A guest blog by freelance writer Harriet Cunningham
Way back in 2014 The Guardian newspaper launched its “Do Something” manifesto. It’s a blog which encourages its readers to expand their horizons, break out of their routine and, above all, do something new. Join a choir, they suggest. Knit. Look at the stars. Listen to music you’ve never heard before.
Ah. New Music. About that…
For concert-goers, new sometimes feels like a dirty word. We love the way great music makes us feel, but we hate the idea of being trapped, listening to weird and not-so-wonderful sounds.
Now meet NZTrio. OK, so the “N” stands for “New” as in “New Zealand”, but it’s more than just a national thing. “New” is part of their musical language. “New” doesn’t just mean unfamiliar, or modern, and it certainly doesn’t mean scary. For NZTrio ‘new’ means listening to the world with fresh ears.
Justine Cormack, violinist with NZTrio. Photo by Kristian Frires
“Contemporary music comes in all shapes and forms,” says Justine Cormack, violinist with NZTrio. We’re chatting by phone, me in Sydney, her in Auckland, where they are in the final stages of preparing for their Australian tour. “We have put this program together so people are able to get into the music very easily,” she says. “It’s the music of today. It’s relevant. It’s thrilling.”
I can hear the excitement in her voice. She really loves this music. But what is the story behind East from Here? And why is it so relevant, so thrilling?
“So much classical music references Europe,” says Justine, “and we certainly don’t ignore Europe: most of our programs are a mix of old and new. But the Asia Pacific is our natural neighbourhood so we also have this program which consciously references the Asia Pacific.”
East from Here takes its audience in a grand imaginative and geographical arc from New Zealand to Australia, to China, Taiwan and Indonesia, then back to New Zealand. It’s a journey which, as Justine explains, the ensemble has developed over time. It’s not just a matter of tracking down suitable repertoire: collaborating with composers is an important part of how they work, and four of the seven works in East from Here were written specifically for NZTrio. So we’re talking more than just performers here. NZTrio are part of the creative process, bringing new to life, live, in real time, now.
That’s the case for relevance. But thrilling? To prove that case, you need to get listening and – thank you google — there is plenty of evidence out there. Here’s my whistle-stop tour of East from Here:
Two New Zealand composers book-end the show: Claire Cowan is an inspiring young film and stage composer, whose Subtle Dances is NZTrio favourite, a funky mix of tango and jazz moods; John Psathas is one of New Zealand’s most famous composers. He often works on a mighty scale – composing music for the 2004 Olympic Games in Greece – but he can do small too.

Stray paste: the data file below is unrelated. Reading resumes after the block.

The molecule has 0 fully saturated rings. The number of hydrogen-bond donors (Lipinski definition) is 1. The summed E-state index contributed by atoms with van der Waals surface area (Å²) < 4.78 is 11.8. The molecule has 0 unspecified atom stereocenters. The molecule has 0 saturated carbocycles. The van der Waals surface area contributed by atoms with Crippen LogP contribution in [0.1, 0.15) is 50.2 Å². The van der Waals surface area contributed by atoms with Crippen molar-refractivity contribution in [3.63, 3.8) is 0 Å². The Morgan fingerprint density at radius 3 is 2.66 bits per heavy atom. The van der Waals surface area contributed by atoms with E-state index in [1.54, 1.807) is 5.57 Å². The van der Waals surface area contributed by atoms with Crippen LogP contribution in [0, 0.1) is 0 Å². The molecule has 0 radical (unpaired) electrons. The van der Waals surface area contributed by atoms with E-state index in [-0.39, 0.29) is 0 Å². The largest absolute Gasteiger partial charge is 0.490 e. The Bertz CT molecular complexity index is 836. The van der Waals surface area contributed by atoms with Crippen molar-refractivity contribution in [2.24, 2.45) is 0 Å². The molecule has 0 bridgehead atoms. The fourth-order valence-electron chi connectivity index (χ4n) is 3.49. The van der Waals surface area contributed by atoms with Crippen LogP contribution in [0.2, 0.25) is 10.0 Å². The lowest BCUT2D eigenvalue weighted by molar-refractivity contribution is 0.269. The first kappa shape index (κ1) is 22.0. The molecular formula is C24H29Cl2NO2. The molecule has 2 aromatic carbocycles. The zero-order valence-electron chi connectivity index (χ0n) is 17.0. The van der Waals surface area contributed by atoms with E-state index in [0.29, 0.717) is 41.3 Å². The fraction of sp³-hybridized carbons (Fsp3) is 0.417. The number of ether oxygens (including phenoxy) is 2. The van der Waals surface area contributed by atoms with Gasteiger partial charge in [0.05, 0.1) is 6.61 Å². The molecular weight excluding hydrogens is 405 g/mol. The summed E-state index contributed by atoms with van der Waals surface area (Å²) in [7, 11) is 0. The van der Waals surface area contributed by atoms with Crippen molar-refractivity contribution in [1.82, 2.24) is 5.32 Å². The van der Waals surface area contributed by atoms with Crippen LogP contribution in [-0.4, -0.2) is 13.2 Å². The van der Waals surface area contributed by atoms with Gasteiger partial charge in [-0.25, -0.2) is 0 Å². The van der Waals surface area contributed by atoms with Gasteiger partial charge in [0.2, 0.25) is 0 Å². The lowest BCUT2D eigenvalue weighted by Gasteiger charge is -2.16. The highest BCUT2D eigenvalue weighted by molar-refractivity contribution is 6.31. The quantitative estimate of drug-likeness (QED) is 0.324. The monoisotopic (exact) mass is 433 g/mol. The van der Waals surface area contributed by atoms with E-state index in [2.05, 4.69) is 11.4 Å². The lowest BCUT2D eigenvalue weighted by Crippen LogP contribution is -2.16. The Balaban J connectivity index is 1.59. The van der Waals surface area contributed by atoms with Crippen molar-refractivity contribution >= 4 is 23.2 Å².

Then there’s Australia. Stuart Greenbaum likes to describe his music as being on the cusp of pop and classical. Whichever way it falls, it is long on beauty, as you can hear on a CD of his chamber music, recorded by NZTrio and featuring 800 Million Heartbeats as the title track.
Justine says the trio have been looking for the perfect place to present Pullitzer Prize winning composer Zhou Long’s Spirit of Chimes, a work which is unmistakeably Chinese in its tone colours, but with a very modern groove. They’ve put this engaging work alongside the slightly nutty, slightly scary freneticism of Taiwanese composer Yu Hui Chang’s Flicker. Think Queen of the Night after a double espresso.
The NZTrio having fun during a photoshoot. Photo by Kristian Frires
Gao Ping is a pianist and composer, originally from Chengdu, who the trio met during his years at Canterbury University in New Zealand. His music is described as having ‘a heart beating in the East and the West’. The important word, here, is ‘heart’. It’s deeply affecting stuff which reaches out and grabs me, emotionally.
Wayan Yudane is an old new friend. You may recognise the name from his award-winning collaboration with Paul Grabowsky on The Theft of Sita. NZTrio met him on a tour, playing alongside his Gamelan work, and decided to commission a work from him. As Justine says, even though Entering the Stream is written for string trio, you can hear the sounds of the Gamelan creeping in.
A quick rummage around NZTrio’s website only confirms what I’m getting hearing from my google travels – that this is an ensemble who are driven by a sense of adventure, by the spirit of unlimited possibility. They are living the ‘do something new’ manifesto, and they are doing it with flair, commitment and immense skill.
“We really love it,” says Justine. “We are completely convinced by this music ourselves. We can’t wait to get out there and share it with people. They’re in for a treat.”
After listening to the repertoire for East from Here, I have to agree. As Justine says, it’s music of today, it’s relevant and, yes, it’s thrilling.
NZTrio perform East from Here at Riverside Theatres at 3pm on Sunday August 23. One performance only, so book now.
ABOUT HARRIET CUNNINGHAM
Harriet Cunningham is a freelance writer based in Sydney. In print she is best known as one of The Sydney Morning Herald’s classical music critics.
Harriet writes for print and online publications including the Financial Review, Gramophone Online, Limelight Magazine, the Sun Herald, the Sydney Magazine, The Sydney Morning Herald and Qantas Inflight Magazine. She has interviewed personalities ranging from Vladimir Ashkenazy, Nigel Kennedy and Zubin Mehta to Ita Buttrose and Paul Keating. The arts and, particularly, live performance, is her specialist subject.
Find out more about Harriet Cunningham on her website
Follow her on Twitter @harryfiddler